Over a 25 year career, Daniel Mandell ('79, History) has produced a body of work that tells the story of New England Native Americans from the time of first European contact through the formation of the United States and its expansion. In 2016, the Missouri Humanities Council recognized Mandell for distinguished literary achievement.
As a prolific writer, Mandell has written and edited a half dozen books and a dozen articles on Native American history. Perhaps his best-known work, King Philip's War: Colonial Expansion, Native Resistance, and the End of Indian Sovereignty (2010), chronicles the ruinous conflict between Europeans and Native Americans in the 1600s. He’s currently a professor of history at Truman State University, where he’s taught since 1999.
Mandell came to Humboldt State University in the mid-'70s and remembers a compelling course he took from Native American Studies Professor Jack Norton. "I was interested in Native American history but that class got me much more deeply interested in some of the issues," he says.
During his time at Humboldt State, Mandell led the formation of the Jewish Student Union and was active in political and social issues surrounding Native American rights. He recalls attending a brush dance with Professor Norton and participating in a sit-in in the president's office in 1977.
Mandell was also a student assistant to history professors Claude Albright and Rodney M. Sievers. He developed a keen interest in art photography that grew from an earlier desire to work as a photojournalist.
His history education would take him to the University of Virginia where he worked on a master’s degree and started on the Ph.D. However, circumstances led to a brief career change. A volunteer with the Sierra Club, Mandell developed expertise in environmental issues and policy. This led him to earn a master's degree in Urban and Environmental Planning from Tufts University in 1989. But the lure of history remained, and he finished the Ph.D at Virginia in 1992.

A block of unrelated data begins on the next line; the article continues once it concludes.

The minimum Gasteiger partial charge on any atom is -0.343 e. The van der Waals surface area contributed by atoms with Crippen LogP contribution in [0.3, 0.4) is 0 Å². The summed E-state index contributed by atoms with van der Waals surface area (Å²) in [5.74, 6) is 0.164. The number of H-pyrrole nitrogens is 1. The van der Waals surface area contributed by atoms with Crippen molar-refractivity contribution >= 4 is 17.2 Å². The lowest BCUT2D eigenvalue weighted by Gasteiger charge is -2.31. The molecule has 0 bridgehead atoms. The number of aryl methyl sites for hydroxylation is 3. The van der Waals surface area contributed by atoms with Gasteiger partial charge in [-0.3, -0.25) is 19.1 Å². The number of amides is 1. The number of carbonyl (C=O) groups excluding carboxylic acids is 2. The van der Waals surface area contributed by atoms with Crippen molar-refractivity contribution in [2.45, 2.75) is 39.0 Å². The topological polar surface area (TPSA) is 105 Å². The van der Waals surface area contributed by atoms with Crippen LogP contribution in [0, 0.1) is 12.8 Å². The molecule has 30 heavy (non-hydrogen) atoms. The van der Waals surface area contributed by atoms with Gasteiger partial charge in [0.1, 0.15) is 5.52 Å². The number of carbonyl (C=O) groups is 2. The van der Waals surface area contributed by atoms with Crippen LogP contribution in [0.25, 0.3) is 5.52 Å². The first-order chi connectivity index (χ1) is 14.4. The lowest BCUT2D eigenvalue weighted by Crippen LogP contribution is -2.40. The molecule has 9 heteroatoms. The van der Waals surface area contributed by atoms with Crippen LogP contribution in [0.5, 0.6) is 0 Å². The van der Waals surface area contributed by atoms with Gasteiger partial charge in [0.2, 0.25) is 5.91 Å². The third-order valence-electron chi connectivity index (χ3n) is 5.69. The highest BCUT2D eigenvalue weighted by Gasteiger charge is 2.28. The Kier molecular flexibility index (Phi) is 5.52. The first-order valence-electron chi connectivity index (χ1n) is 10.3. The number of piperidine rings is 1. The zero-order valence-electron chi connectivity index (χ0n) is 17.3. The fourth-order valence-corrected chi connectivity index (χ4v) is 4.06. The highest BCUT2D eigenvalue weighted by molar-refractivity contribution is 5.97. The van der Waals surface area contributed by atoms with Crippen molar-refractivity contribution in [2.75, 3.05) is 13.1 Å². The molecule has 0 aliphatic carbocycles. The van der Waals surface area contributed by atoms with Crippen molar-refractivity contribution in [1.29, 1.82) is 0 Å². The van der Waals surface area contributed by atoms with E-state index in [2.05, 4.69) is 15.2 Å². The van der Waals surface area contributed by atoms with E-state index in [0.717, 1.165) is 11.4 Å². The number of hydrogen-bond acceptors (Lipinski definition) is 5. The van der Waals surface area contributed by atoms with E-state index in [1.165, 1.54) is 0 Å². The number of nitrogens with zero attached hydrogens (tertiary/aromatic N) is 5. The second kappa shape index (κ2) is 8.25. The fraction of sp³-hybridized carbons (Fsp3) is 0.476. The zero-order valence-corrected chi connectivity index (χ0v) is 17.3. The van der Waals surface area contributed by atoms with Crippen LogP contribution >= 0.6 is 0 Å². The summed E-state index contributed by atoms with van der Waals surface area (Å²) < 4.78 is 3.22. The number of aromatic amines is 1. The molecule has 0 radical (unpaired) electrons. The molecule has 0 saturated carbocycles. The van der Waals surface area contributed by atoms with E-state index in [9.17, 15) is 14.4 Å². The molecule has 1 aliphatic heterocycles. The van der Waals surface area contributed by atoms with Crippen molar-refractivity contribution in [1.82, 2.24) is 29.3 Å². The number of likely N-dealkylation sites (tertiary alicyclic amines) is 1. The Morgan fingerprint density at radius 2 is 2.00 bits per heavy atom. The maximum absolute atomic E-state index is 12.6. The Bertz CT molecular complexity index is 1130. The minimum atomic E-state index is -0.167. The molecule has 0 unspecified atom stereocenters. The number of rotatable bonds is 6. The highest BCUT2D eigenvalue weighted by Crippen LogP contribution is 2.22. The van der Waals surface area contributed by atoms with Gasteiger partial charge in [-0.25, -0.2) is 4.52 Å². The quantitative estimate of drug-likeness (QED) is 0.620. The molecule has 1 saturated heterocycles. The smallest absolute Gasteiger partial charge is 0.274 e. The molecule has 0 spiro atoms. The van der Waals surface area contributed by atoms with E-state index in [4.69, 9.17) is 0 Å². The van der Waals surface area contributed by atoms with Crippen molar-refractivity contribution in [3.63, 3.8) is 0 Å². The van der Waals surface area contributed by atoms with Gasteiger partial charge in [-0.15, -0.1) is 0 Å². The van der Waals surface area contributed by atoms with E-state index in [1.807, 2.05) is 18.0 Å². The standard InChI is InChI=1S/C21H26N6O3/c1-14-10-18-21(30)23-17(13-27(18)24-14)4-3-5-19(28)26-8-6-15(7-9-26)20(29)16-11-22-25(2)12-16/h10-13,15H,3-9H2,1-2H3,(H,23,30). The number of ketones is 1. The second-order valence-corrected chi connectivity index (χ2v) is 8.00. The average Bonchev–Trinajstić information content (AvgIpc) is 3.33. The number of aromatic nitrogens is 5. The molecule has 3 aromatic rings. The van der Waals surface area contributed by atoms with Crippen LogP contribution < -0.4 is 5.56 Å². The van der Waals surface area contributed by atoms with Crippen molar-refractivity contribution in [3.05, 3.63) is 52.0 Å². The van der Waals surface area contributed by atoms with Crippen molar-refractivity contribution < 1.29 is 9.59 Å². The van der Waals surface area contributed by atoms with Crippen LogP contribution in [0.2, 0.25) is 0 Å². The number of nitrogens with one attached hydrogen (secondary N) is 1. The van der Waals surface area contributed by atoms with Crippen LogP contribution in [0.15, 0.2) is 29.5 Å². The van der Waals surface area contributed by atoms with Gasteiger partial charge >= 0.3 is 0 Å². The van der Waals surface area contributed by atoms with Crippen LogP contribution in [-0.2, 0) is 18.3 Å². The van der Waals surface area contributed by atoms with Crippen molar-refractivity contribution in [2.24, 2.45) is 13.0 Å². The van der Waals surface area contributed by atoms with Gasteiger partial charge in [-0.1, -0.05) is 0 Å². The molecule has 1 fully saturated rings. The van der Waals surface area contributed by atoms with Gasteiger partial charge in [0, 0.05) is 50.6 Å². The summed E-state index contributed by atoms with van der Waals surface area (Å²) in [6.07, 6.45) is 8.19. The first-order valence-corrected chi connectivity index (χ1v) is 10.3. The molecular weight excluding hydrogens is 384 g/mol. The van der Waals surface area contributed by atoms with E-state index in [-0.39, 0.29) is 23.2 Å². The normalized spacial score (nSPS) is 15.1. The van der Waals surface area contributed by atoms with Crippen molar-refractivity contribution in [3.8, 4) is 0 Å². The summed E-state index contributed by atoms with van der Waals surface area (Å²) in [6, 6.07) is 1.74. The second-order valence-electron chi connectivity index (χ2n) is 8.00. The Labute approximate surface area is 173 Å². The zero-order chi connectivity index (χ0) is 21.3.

Mandell’s current project is titled The Lost Tradition of Economic Equality in America, 1600-1880. The book focuses on issues of class and concerns with economic equality, which Mandell says emerged in England in the 17th century and spread to America. It became an important issue in American politics during the Revolution and the early Republic.
Having first grown curious about the economic and class experiences of Native Americans in those periods, Mandell became interested in the broader topic as, just before the Great Recession, articles in the New York Times and elsewhere tried to make sense of the growing gap between rich and poor. “All of these articles, if they went into any historical background at all, began with the 1880s and 1890s during the Gilded Age and the progressive periods. I knew from my own research that these issues went way back in our history. So I thought, someone needs to tell this story.”
The book is slated to be published by Johns Hopkins University Press in 2018.
Mandell’s other major works include Tribe, Race, History: Native Americans in Southern New England, 1780-1880 (2008), which won the Lawrence W. Levine Award for the best book in American cultural history from the Organization of American Historians, and Behind the Frontier: Indians in Eighteenth-Century Eastern Massachusetts (1996).
You can learn more about Professor Mandell’s work at his website: http://dmandell.sites.truman.edu/.